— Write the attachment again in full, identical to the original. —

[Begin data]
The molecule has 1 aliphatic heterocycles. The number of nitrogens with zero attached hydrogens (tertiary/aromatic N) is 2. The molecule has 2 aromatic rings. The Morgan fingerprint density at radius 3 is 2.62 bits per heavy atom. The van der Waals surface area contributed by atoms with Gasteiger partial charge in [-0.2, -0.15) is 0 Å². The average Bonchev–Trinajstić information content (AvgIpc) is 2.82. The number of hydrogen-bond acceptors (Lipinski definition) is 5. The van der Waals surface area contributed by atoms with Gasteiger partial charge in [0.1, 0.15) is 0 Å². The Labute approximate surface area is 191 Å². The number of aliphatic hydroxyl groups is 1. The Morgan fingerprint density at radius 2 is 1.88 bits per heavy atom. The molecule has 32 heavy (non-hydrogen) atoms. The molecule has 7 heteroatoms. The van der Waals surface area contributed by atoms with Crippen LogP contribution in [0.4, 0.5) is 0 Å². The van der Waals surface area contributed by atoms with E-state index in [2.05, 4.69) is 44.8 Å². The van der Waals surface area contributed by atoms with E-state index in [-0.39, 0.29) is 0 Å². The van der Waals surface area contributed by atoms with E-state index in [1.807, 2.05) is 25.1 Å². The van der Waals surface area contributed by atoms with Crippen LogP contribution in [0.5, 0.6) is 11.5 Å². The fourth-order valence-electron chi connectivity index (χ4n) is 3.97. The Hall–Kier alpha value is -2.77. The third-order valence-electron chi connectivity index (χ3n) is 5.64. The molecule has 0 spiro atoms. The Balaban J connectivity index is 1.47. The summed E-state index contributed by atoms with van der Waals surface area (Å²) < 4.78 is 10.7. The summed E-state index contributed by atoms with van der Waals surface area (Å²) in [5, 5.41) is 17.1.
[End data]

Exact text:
The molecule has 1 aliphatic heterocycles. The number of nitrogens with zero attached hydrogens (tertiary/aromatic N) is 2. The molecule has 2 aromatic rings. The Morgan fingerprint density at radius 3 is 2.62 bits per heavy atom. The van der Waals surface area contributed by atoms with Gasteiger partial charge in [-0.2, -0.15) is 0 Å². The average Bonchev–Trinajstić information content (AvgIpc) is 2.82. The number of hydrogen-bond acceptors (Lipinski definition) is 5. The van der Waals surface area contributed by atoms with Gasteiger partial charge in [0.1, 0.15) is 0 Å². The Labute approximate surface area is 191 Å². The number of aliphatic hydroxyl groups is 1. The Morgan fingerprint density at radius 2 is 1.88 bits per heavy atom. The molecule has 32 heavy (non-hydrogen) atoms. The molecule has 7 heteroatoms. The van der Waals surface area contributed by atoms with Crippen LogP contribution in [0.4, 0.5) is 0 Å². The van der Waals surface area contributed by atoms with E-state index in [2.05, 4.69) is 44.8 Å². The van der Waals surface area contributed by atoms with E-state index in [-0.39, 0.29) is 0 Å². The van der Waals surface area contributed by atoms with E-state index in [1.807, 2.05) is 25.1 Å². The van der Waals surface area contributed by atoms with Crippen LogP contribution in [0.5, 0.6) is 11.5 Å². The fourth-order valence-electron chi connectivity index (χ4n) is 3.97. The Hall–Kier alpha value is -2.77. The third-order valence-electron chi connectivity index (χ3n) is 5.64. The molecule has 0 spiro atoms. The Balaban J connectivity index is 1.47. The summed E-state index contributed by atoms with van der Waals surface area (Å²) < 4.78 is 10.7. The summed E-state index contributed by atoms with van der Waals surface area (Å²) in [5, 5.41) is 17.1.